Date of Award

2010

Document type

Thesis

Degree Name

PhD (Doctor of Philosophy)

First Supervisor

Dr Leonie Young

Keywords

RuvBI2, Telomerase reverse transcriptase, hTERT, telomere, tumour

Abstract

Telomere maintenance is essential for the continued proliferation of tumour cells and is performed through the mechanism of telomerase activation or by a recombination-based process referred to as alternative lengthening of telomeres (ALT). The most important components of active telomerase are the reverse transcriptase enzyme (hTERT) and the non-coding RNA subunit (hTR). hTERT is the rate-limiting component and is highly regulated. The detection of genes that regulate either telomere maintenance mechanism is therefore of potential therapeutic significance. To address this, the study used stable isotope labelling of/with amino acids in cell culture (SILAC) to compare the proteomes of 2 cell lines, 6G and 1-3C that had been previously derived from a single SV4O-immortalised jejunal fibroblast cell. Both cell lines are therefore genetically similar except for the fact that the 6G and 1-3C lines use different TMMs (telomerase and ALT respectively) to counteract telomere attrition. An ATPase-dependent DNA helicase protein called RuvBI2 was found to be relatively overexpressed in the 6G cell line. RuvBI2 is known to be involved in the control of gene expression and a putative role in hTERT regulation was investigated. siRNA knockdown of RuvBI2 reduced hTERT protein levels in the 6G cell line. RuvB12 was able to interact with the hTERT promoter and was also shown to upregulate hTERT gene transcription. Collectively the data in this study suggest that RuvBI2 is a positive regulator of hTERT gene expression and this observation supports the existing body of data that RuvBI2 has a multitiude of functions that contribute to the tumorigenesis.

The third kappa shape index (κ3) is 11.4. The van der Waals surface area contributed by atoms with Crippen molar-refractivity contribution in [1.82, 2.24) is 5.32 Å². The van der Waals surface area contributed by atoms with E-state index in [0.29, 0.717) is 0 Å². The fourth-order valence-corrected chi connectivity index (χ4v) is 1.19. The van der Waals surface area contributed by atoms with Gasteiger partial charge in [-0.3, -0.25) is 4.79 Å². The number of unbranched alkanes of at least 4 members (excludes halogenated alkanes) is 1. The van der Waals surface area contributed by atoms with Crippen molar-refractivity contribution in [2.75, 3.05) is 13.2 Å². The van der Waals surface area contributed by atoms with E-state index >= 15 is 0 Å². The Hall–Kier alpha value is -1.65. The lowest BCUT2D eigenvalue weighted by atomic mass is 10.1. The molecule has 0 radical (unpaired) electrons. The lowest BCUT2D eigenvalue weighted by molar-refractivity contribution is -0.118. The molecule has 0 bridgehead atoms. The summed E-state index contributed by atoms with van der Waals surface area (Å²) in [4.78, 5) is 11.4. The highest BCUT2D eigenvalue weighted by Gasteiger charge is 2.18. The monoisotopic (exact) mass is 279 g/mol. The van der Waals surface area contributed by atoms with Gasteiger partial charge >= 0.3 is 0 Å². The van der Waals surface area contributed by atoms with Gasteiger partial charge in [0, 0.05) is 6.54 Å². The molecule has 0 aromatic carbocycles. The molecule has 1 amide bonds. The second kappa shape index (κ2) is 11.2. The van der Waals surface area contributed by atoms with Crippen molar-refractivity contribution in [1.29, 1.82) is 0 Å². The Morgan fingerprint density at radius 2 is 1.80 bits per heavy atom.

Creative Commons License

Creative Commons License
This work is licensed under a Creative Commons Attribution-Noncommercial-Share Alike 3.0 License.

File Size

28,961 KB

Comments

A thesis submitted to the Royal College of Surgeons in Ireland for the degree of Doctor of Philosophy from the National University of Ireland in 2010.

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